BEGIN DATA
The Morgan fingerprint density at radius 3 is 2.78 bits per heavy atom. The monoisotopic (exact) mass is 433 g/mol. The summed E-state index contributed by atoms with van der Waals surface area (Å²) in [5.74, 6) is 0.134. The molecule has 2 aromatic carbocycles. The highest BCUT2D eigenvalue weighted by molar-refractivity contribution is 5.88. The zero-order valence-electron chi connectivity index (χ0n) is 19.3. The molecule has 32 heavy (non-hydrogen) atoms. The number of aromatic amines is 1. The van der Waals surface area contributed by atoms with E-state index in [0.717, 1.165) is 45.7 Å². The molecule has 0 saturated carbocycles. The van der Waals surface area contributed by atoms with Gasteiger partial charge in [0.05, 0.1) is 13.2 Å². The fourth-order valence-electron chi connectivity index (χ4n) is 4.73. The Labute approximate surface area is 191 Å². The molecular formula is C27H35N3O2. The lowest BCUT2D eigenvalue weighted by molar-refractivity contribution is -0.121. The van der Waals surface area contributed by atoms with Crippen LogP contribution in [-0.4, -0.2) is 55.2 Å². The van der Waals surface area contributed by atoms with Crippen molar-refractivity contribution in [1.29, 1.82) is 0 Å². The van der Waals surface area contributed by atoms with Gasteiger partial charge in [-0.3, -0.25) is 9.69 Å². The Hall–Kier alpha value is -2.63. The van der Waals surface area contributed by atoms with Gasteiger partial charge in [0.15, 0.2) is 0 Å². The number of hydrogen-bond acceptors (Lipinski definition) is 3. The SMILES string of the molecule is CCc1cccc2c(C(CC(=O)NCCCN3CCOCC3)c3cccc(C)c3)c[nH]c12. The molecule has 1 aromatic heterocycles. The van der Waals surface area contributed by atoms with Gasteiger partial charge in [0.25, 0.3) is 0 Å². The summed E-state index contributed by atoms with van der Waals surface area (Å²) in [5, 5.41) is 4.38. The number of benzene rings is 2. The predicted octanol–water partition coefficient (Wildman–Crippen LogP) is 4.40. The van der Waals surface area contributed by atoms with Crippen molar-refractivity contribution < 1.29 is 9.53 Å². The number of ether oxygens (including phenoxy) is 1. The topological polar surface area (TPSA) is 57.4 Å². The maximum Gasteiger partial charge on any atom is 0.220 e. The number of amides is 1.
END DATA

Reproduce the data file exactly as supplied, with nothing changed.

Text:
The Morgan fingerprint density at radius 3 is 2.78 bits per heavy atom. The monoisotopic (exact) mass is 433 g/mol. The summed E-state index contributed by atoms with van der Waals surface area (Å²) in [5.74, 6) is 0.134. The molecule has 2 aromatic carbocycles. The highest BCUT2D eigenvalue weighted by molar-refractivity contribution is 5.88. The zero-order valence-electron chi connectivity index (χ0n) is 19.3. The molecule has 32 heavy (non-hydrogen) atoms. The number of aromatic amines is 1. The van der Waals surface area contributed by atoms with E-state index in [0.717, 1.165) is 45.7 Å². The molecule has 0 saturated carbocycles. The van der Waals surface area contributed by atoms with Gasteiger partial charge in [0.05, 0.1) is 13.2 Å². The fourth-order valence-electron chi connectivity index (χ4n) is 4.73. The Labute approximate surface area is 191 Å². The molecular formula is C27H35N3O2. The lowest BCUT2D eigenvalue weighted by molar-refractivity contribution is -0.121. The van der Waals surface area contributed by atoms with Crippen LogP contribution in [-0.4, -0.2) is 55.2 Å². The van der Waals surface area contributed by atoms with Crippen molar-refractivity contribution in [1.29, 1.82) is 0 Å². The van der Waals surface area contributed by atoms with Gasteiger partial charge in [-0.3, -0.25) is 9.69 Å². The Hall–Kier alpha value is -2.63. The van der Waals surface area contributed by atoms with Gasteiger partial charge in [0.15, 0.2) is 0 Å². The number of hydrogen-bond acceptors (Lipinski definition) is 3. The SMILES string of the molecule is CCc1cccc2c(C(CC(=O)NCCCN3CCOCC3)c3cccc(C)c3)c[nH]c12. The molecule has 1 aromatic heterocycles. The van der Waals surface area contributed by atoms with Gasteiger partial charge in [0.25, 0.3) is 0 Å². The summed E-state index contributed by atoms with van der Waals surface area (Å²) in [5, 5.41) is 4.38. The number of benzene rings is 2. The predicted octanol–water partition coefficient (Wildman–Crippen LogP) is 4.40. The van der Waals surface area contributed by atoms with Crippen molar-refractivity contribution < 1.29 is 9.53 Å². The number of ether oxygens (including phenoxy) is 1. The topological polar surface area (TPSA) is 57.4 Å². The maximum Gasteiger partial charge on any atom is 0.220 e. The number of amides is 1.